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Protests in Zimbabwe: "Crackdown" is just a "taste of the future"



  An arrested wounded man is seen in a hospital after protests in Harare, Zimbabwe, January 16, 2019.

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Reuters

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The UN called on the government to over-use violence "

The government of Zimbabwe says the response of the security forces to the protests this week, which reportedly killed several people, is "a taste of what's to come".

Despite the blocking of the government, there were violent attacks on social media sites.

According to local groups, at least 1

2 people were killed by security forces and many more were beaten.

The protests were triggered on Monday by a sharp rise in fuel prices.

  • Anger and Fear in Zimbabwe's Explosive Serpent
  • The most expensive fuel in the world?

Presidential spokesman George Charamba spoke with the Sunday Mail newspaper, which blamed the opposition Movement for Democratic Change (MDC) for the violence that accompanied the protests.

"The MDC leadership has consistently enforced the message that they will use violent actions on the streets to lift the results of the [last year’s] ballot," he said.

image copyright [1 9659003] Reuters

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Hundreds of people were arrested during the crackdown this week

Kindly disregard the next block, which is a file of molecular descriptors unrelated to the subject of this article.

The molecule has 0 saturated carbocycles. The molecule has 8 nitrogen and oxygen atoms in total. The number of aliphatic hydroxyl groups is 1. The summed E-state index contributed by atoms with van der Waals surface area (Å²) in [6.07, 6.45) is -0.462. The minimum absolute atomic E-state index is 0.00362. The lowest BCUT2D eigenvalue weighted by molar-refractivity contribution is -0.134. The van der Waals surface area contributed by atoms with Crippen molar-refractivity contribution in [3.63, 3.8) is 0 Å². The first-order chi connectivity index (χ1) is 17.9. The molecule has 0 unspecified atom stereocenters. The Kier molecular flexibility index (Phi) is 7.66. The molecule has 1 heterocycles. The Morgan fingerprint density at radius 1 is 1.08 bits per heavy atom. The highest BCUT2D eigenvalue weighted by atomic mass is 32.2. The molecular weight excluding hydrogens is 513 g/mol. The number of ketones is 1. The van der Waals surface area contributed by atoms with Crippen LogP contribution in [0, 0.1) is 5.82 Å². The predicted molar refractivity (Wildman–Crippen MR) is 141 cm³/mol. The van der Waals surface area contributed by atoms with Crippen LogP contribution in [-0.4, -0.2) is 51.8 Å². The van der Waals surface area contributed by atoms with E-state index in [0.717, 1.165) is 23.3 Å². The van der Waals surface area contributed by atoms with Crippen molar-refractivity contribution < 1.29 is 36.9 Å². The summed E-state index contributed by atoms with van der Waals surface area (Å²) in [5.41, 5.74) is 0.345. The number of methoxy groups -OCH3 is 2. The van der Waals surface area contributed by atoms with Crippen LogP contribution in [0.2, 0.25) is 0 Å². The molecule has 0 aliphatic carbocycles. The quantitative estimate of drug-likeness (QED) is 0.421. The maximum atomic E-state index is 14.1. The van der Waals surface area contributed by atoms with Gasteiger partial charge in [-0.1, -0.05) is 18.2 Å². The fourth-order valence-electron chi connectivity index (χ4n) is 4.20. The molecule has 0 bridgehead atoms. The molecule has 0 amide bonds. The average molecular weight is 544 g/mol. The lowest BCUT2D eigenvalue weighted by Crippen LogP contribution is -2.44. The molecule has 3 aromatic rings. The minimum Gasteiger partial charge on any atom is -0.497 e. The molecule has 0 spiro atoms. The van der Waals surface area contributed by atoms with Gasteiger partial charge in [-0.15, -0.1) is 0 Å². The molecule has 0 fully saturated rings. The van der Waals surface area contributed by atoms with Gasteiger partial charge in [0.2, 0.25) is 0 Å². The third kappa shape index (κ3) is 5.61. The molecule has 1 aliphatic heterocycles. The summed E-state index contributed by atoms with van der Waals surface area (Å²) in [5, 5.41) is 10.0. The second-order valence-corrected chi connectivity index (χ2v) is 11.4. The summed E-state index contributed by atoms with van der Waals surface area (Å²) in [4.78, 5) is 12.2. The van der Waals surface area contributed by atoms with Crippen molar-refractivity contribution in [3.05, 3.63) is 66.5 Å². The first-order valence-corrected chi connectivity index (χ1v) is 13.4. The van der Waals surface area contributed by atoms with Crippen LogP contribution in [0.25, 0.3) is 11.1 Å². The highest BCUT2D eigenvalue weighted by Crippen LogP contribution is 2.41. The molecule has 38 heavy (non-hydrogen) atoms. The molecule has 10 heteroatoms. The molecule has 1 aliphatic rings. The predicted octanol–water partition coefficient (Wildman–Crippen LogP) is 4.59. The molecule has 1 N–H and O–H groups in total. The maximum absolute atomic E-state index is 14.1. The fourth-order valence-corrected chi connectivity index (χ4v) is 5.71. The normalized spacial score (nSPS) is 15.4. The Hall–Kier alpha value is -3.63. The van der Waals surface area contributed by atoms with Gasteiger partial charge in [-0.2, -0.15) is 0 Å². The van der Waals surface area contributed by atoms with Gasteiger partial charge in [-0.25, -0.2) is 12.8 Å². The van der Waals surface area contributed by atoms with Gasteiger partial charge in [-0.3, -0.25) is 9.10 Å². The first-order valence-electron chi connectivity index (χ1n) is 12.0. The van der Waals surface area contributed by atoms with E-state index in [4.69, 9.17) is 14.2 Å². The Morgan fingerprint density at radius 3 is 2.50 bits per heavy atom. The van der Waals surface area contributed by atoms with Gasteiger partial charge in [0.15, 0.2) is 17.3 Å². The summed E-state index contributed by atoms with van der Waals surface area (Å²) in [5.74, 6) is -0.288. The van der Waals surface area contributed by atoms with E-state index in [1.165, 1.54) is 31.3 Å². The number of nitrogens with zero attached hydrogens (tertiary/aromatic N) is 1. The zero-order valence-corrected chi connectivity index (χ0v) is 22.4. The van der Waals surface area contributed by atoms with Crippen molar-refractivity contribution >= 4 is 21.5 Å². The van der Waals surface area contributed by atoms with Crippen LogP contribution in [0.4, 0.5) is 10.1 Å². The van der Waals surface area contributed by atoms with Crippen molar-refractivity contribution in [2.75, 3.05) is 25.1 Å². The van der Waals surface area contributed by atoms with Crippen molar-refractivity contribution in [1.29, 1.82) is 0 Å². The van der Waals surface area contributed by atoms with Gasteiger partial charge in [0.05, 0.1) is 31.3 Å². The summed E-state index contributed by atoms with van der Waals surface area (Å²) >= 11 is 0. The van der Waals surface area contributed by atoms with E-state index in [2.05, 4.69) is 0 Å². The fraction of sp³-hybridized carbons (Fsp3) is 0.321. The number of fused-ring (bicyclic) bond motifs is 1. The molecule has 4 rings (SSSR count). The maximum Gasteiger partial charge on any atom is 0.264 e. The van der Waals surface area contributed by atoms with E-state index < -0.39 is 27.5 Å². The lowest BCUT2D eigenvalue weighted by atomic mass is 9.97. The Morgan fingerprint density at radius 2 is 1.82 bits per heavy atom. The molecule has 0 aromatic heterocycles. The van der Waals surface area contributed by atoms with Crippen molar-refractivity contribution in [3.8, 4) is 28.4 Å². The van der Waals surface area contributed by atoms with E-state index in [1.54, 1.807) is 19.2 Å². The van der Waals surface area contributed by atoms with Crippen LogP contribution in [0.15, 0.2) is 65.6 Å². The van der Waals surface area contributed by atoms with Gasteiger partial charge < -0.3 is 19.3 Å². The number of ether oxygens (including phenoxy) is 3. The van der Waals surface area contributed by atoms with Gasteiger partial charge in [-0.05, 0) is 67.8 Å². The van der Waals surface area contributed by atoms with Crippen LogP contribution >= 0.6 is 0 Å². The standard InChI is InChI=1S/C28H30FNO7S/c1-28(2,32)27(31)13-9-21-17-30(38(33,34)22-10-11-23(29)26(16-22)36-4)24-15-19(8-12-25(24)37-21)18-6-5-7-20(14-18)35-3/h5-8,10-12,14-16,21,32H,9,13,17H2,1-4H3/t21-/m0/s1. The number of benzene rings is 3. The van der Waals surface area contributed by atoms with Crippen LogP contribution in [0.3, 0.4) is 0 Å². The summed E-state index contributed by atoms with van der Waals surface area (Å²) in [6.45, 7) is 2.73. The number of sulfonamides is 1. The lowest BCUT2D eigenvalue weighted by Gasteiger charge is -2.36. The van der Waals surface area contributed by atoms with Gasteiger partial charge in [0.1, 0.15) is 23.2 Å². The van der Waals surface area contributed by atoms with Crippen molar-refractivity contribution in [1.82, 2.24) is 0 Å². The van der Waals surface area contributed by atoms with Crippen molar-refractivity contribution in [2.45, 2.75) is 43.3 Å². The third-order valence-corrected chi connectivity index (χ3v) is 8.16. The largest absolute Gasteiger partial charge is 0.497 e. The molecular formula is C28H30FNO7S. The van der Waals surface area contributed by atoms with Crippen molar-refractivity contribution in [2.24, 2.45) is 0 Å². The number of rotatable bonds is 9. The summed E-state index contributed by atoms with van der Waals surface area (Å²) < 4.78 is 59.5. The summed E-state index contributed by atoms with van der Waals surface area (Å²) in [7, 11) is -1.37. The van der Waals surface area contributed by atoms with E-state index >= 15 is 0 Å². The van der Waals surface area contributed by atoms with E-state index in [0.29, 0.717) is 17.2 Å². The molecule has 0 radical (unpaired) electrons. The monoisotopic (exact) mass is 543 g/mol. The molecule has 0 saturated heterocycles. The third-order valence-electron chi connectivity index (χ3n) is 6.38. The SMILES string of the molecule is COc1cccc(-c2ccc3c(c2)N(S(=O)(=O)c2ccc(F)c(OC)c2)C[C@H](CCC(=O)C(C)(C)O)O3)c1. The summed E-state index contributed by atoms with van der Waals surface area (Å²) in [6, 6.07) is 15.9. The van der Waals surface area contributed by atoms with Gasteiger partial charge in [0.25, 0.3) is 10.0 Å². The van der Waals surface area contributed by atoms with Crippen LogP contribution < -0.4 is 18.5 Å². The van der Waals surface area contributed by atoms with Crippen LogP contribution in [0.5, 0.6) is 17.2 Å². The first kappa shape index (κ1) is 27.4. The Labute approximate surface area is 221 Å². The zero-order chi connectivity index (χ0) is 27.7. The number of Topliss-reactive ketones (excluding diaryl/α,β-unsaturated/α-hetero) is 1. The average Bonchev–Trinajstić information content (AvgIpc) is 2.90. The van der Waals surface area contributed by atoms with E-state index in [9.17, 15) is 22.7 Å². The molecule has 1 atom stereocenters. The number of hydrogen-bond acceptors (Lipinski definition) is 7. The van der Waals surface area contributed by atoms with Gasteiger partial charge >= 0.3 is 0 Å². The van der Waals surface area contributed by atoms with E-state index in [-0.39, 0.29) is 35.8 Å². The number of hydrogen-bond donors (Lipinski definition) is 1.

The opposition rejected a court ruling in August confirming that President Emmerson Mnangagwa had defeated MDC candidate Nelson Chamisa.

During the week, rioting clashed with demonstrators in the capital, Harare, and in the southern city of Bulawayo, after making fires and blocking roads with stones.

On Thursday, Mr. Chamisa tweeted that his thoughts were "with the victims of violence."

"Despite the vitriol," he added, "we maintain a worthy position that lives up to our role as led by the people."

The UN has called on the government to stop the "excessive use of force" by the security forces amid reports of door-to-door raids and the use of live ammunition.

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Media Signature The streets were barricaded by demonstrators earlier this week

Price Increased?

A week ago, President Mnangagwa announced that the price of fuel would more than double.

The price increase was aimed at eliminating bottlenecks caused by an increase in fuel consumption and "rampant" illegal trade.

But many Zimbabweans, exhausted by years of economic hardship, suddenly realized that they could not afford the bus fare.

Zimbabwe now has the most expensive fuel in the world, according to GlobalPetrolPrices, due to new pricing. com

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AFP [19659004] Caption

At the beginning of the week, demonstrators in Bulawayo blocked the main road that led into the city

They believe that the president, who was on a tour of Russia and Asian countries, can not live up to his promises after being elected in controversial elections last year.

He has difficulty reviving the economy Inflation is experiencing high inflation while wages are stagnating.

Internet access was disrupted throughout the week, but people found they could not use social media and the WhatsApp messaging platform]
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